Darryl "D.M.C." is one of the pioneers of hip hop culture and founding members of the hip hop group Run-D.M.C.
McDaniels grew up in Hollis, Queens, New York and attended St. John's University. He first became interested in hip hop music after listening to recordings of Grandmaster Flash & the Furious Five. In 1978, McDaniels taught himself to DJ in the basement of his adopted parents' home, using turntables and a mixer given to him by his older brother, Alford. During this period he adopted the stage name "Grandmaster Get High.”
McDaniels sold his DJ equipment, after his friend Joseph "Run" Simmons acquired his own turntables and mixer. After Jam-Master Jay - who already had a solid reputation as a young DJ joined the group—Run encouraged McDaniels to rap rather than DJ. McDaniels agreed, and adopted the nickname of "Easy D.” In 1981, he dropped the "Easy D" moniker in favor of "DMcD,” then to the shorter "D.M.C..” (D.M.C. stood for both "Devastating Mic Controller" and his childhood nickname "Darryl Mac.”)
In 1984, the trio released their self-titled, debut album. The group's success continued to grow and reached its peak with their third album Raising Hell. The album went to #6 on the Billboard 200 and #1 on its Top R&B/Hip-Hop Albums chart, making Run-D.M.C. the most popular hip-hop group at the time. During this time, McDaniels began to build a reputation as a heavy drinker and was arrested twice for public intoxication and driving while intoxicated.
In 1997, McDaniels began to slide into a deep depression. He became extremely unhappy with the rigorous routine of touring and performing and being apart from his wife and newborn son. While on tour, McDaniels’ voice weakened. He was later diagnosed with spasmodic dysphonia, a vocal disorder which causes involuntary spasms of the larynx muscles.
McDaniels also began to have creative differences with his bandmates in Run-DMC, which by then, was a commercially successful hip-hop group. A longtime fan of artists such as The Beatles, Bob Dylan, and Harry Chapin, McDaniels wanted to move towards a slower, softer sound, while Run wanted to continue with the aggressive, hard rock-edged, sound that the group was known for.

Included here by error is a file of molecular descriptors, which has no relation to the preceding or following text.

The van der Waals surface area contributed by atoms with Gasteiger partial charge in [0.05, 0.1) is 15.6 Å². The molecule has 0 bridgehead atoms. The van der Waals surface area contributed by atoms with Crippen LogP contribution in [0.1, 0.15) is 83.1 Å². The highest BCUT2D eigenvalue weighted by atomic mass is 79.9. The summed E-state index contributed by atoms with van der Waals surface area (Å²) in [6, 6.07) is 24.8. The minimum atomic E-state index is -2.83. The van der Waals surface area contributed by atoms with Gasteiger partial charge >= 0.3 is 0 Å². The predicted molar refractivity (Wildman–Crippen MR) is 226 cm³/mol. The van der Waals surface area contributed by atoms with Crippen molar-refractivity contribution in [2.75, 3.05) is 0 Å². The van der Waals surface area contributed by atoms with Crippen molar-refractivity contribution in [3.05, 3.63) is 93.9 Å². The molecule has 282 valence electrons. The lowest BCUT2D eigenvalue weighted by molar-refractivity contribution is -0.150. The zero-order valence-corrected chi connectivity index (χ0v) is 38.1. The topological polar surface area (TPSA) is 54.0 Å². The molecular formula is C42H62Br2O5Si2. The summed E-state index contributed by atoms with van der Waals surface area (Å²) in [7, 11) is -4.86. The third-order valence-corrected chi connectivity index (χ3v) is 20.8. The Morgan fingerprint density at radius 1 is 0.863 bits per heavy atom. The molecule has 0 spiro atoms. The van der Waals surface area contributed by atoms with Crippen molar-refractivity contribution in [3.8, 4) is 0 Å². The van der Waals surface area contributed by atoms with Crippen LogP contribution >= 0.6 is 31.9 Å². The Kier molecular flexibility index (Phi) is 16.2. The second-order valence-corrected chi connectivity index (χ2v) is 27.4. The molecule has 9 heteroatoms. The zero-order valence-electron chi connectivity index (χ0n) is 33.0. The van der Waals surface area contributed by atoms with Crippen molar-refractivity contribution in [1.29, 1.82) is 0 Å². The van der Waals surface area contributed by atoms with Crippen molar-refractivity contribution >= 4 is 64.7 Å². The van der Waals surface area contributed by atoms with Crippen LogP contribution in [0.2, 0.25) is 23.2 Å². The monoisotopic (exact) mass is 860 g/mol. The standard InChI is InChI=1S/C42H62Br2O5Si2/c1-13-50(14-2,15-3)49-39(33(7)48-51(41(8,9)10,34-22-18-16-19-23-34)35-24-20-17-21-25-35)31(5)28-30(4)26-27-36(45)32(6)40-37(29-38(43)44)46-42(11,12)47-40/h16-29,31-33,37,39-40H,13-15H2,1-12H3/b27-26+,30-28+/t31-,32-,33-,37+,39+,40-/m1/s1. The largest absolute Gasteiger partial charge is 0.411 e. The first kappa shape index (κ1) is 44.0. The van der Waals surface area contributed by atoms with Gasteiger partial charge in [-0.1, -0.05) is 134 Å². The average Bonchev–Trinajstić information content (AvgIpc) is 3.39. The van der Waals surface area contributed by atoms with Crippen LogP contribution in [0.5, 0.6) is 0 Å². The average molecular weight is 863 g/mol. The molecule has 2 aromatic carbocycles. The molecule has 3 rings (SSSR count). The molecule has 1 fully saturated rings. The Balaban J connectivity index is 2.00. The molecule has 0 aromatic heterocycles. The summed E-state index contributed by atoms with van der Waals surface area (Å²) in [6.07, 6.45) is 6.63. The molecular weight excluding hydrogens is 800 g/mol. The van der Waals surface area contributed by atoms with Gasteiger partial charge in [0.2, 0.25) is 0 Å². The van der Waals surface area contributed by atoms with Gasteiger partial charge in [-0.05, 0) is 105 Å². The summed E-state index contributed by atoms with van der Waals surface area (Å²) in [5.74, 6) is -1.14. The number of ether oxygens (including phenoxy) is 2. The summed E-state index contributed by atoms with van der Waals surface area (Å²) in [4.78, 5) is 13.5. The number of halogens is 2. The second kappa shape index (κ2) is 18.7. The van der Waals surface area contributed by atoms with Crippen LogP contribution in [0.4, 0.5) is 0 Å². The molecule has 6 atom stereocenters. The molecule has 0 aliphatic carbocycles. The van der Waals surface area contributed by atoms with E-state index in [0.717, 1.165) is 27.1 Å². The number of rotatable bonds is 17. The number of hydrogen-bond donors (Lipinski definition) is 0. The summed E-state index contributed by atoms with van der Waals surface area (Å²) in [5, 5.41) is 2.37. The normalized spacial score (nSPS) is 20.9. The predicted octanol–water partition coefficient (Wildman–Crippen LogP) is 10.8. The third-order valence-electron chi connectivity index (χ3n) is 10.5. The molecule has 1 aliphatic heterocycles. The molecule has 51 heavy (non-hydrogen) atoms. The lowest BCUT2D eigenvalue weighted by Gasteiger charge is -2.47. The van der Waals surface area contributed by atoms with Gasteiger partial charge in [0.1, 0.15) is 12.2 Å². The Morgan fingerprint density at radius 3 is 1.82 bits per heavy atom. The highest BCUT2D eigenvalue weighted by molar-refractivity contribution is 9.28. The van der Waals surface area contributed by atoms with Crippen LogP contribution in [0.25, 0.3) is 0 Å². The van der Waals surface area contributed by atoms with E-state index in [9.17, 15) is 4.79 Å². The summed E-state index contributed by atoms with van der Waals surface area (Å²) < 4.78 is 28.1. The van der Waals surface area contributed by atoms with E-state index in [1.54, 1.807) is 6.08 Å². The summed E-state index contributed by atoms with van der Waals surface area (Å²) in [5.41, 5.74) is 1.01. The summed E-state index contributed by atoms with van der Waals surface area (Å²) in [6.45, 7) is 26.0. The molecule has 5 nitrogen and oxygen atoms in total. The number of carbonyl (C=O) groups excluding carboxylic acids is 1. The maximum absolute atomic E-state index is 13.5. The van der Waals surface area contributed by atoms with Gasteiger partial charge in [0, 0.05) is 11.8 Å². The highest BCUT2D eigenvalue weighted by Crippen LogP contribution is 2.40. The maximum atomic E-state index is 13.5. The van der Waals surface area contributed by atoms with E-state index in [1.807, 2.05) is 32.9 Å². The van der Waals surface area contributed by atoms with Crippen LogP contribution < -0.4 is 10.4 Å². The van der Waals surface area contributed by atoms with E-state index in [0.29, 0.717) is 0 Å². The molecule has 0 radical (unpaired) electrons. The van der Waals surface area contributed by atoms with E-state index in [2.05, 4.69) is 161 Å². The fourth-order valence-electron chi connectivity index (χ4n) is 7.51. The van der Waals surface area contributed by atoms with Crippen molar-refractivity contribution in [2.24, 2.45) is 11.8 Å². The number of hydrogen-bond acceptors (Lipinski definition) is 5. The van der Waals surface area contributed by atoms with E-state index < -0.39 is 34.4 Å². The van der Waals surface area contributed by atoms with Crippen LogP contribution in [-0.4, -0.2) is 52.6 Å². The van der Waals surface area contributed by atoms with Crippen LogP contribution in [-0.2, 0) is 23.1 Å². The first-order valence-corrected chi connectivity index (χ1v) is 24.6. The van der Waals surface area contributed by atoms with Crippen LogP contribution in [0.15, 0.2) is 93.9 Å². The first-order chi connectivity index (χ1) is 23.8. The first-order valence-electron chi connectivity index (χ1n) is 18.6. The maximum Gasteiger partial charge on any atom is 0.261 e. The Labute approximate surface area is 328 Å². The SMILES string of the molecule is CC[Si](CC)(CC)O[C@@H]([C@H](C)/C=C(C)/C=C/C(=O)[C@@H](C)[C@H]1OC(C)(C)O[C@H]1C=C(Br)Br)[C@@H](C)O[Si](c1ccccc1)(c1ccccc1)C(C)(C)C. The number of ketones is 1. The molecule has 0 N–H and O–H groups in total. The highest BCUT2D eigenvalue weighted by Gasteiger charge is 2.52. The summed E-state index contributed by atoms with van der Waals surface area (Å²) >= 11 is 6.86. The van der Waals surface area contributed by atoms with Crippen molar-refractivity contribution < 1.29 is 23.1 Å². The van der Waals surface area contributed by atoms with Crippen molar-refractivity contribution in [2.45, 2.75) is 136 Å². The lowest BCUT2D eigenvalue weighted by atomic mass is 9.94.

These disagreements caused McDaniels to sit out most of the recording of the album Crown Royal - appearing on only three songs.
McDaniels heard Sarah McLachlan's song "Angel" on the radio. The song touched McDaniels deeply that it inspired him to reassess his life and career. (He has credited McLachlan and her album Surfacing with saving his life.)
(NOTE: A video of Sarah McLachlan's "Angel" is featured on her post.)
With a new outlook, McDaniels decided to write his autobiography. While researching his early years, he found out he was three months old. He also learned that he was born in Harlem, Manhattan, not Hollis, Queens, as he had always believed. He began working with the VH1 network on a documentary chronicling his quest. His autobiography, King of Rock: Respect, Responsibility, and My Life with Run-DMC, was released in January 2001.
In February 2006, VH1 premiered the documentary titled DMC: My Adoption Journey. The program ends with McDaniels reuniting with his birth mother, and, despite previous information, was not of Dominican descent.
In March 2006, McDaniels released his long-awaited solo album, Checks Thugs and Rock N Roll. The first single, "Just Like Me,” features an interpolation of Harry Chapin's "Cat's in the Cradle" performed by Sarah McLachlan. During a recording session, McLachlan revealed to McDaniels that she, too, was adopted.
In September 2006, Darryl McDaniels was presented with the Congressional Angels in Adoption Award for his work with children in foster care and promotion of adoption. He founded a summer camp providing 170 foster children a childhood experience.
He is currently working on writing an updated autobiography In his earlier autobiography, the first draft of the book was written before McDaniels found out that he was adopted.
McDaniels was also said to be working on a second solo album. Three tracks off the new album have been released ("Next Level,” "Hip Hop,” and "Beef Eater.")
McDaniels is featured in the 2008 video game Guitar Hero: Aerosmith singing Run-D.M.C.'s singles "King of Rock" and "Walk This Way.” In June 2007, McDaniels joined Aerosmith on stage at the Hard Rock Calling festival in London, England to perform "Walk This Way."
In 2009, McDaniels performed in The People Speak a documentary feature film that uses dramatic and musical performances of the letters, diaries, and speeches of everyday Americans, based on historian Howard Zinn's A People's History of the United States.